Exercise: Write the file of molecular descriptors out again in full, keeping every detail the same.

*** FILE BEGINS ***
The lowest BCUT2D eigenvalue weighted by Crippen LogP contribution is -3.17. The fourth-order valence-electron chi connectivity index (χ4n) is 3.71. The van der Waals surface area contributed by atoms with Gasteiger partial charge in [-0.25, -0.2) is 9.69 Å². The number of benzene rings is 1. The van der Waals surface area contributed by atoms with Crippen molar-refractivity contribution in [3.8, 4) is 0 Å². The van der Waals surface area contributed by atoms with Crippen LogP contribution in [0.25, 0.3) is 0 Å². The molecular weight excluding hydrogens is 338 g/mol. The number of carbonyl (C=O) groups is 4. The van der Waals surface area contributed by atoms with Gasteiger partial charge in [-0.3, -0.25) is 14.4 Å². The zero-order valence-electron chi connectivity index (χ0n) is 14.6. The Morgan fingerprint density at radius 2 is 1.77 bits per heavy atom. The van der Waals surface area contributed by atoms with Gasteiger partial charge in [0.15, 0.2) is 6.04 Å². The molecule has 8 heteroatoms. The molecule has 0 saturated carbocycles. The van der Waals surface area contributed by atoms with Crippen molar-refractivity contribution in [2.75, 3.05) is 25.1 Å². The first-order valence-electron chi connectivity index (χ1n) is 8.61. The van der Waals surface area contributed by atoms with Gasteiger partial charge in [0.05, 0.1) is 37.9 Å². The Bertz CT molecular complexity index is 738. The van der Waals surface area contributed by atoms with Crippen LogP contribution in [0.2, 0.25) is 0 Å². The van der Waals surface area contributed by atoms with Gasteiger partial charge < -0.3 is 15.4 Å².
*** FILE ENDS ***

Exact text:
The lowest BCUT2D eigenvalue weighted by Crippen LogP contribution is -3.17. The fourth-order valence-electron chi connectivity index (χ4n) is 3.71. The van der Waals surface area contributed by atoms with Gasteiger partial charge in [-0.25, -0.2) is 9.69 Å². The number of benzene rings is 1. The van der Waals surface area contributed by atoms with Crippen molar-refractivity contribution in [3.8, 4) is 0 Å². The van der Waals surface area contributed by atoms with Crippen LogP contribution in [0.25, 0.3) is 0 Å². The molecular weight excluding hydrogens is 338 g/mol. The number of carbonyl (C=O) groups is 4. The van der Waals surface area contributed by atoms with Gasteiger partial charge in [-0.3, -0.25) is 14.4 Å². The zero-order valence-electron chi connectivity index (χ0n) is 14.6. The Morgan fingerprint density at radius 2 is 1.77 bits per heavy atom. The van der Waals surface area contributed by atoms with Gasteiger partial charge in [0.15, 0.2) is 6.04 Å². The molecule has 8 heteroatoms. The molecule has 0 saturated carbocycles. The van der Waals surface area contributed by atoms with Crippen molar-refractivity contribution in [2.75, 3.05) is 25.1 Å². The first-order valence-electron chi connectivity index (χ1n) is 8.61. The van der Waals surface area contributed by atoms with Gasteiger partial charge in [0.05, 0.1) is 37.9 Å². The Bertz CT molecular complexity index is 738. The van der Waals surface area contributed by atoms with Crippen LogP contribution in [0.2, 0.25) is 0 Å². The van der Waals surface area contributed by atoms with Gasteiger partial charge < -0.3 is 15.4 Å².